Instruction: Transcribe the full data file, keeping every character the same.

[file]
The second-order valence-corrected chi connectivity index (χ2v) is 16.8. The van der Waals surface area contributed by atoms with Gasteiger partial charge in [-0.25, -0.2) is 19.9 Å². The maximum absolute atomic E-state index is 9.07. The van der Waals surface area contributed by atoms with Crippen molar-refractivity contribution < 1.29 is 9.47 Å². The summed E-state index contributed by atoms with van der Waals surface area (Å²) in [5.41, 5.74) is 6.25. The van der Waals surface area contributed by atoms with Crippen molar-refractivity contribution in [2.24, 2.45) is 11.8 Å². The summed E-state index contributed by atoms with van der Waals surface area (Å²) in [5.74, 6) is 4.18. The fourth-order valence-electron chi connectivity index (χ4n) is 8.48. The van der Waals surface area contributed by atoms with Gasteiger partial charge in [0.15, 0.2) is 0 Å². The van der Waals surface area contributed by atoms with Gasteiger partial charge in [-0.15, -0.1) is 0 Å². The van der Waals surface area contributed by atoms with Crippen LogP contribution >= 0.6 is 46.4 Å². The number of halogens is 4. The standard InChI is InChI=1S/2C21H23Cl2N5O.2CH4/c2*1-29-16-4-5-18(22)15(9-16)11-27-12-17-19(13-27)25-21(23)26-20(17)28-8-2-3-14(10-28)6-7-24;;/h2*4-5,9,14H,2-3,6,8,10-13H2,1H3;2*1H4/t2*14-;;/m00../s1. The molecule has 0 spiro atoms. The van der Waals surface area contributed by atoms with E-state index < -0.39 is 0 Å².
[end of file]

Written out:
The second-order valence-corrected chi connectivity index (χ2v) is 16.8. The van der Waals surface area contributed by atoms with Gasteiger partial charge in [-0.25, -0.2) is 19.9 Å². The maximum absolute atomic E-state index is 9.07. The van der Waals surface area contributed by atoms with Crippen molar-refractivity contribution < 1.29 is 9.47 Å². The summed E-state index contributed by atoms with van der Waals surface area (Å²) in [5.41, 5.74) is 6.25. The van der Waals surface area contributed by atoms with Crippen molar-refractivity contribution in [2.24, 2.45) is 11.8 Å². The summed E-state index contributed by atoms with van der Waals surface area (Å²) in [5.74, 6) is 4.18. The fourth-order valence-electron chi connectivity index (χ4n) is 8.48. The van der Waals surface area contributed by atoms with Gasteiger partial charge in [0.15, 0.2) is 0 Å². The van der Waals surface area contributed by atoms with Gasteiger partial charge in [-0.15, -0.1) is 0 Å². The van der Waals surface area contributed by atoms with Crippen LogP contribution >= 0.6 is 46.4 Å². The number of halogens is 4. The standard InChI is InChI=1S/2C21H23Cl2N5O.2CH4/c2*1-29-16-4-5-18(22)15(9-16)11-27-12-17-19(13-27)25-21(23)26-20(17)28-8-2-3-14(10-28)6-7-24;;/h2*4-5,9,14H,2-3,6,8,10-13H2,1H3;2*1H4/t2*14-;;/m00../s1. The molecule has 0 spiro atoms. The van der Waals surface area contributed by atoms with E-state index < -0.39 is 0 Å².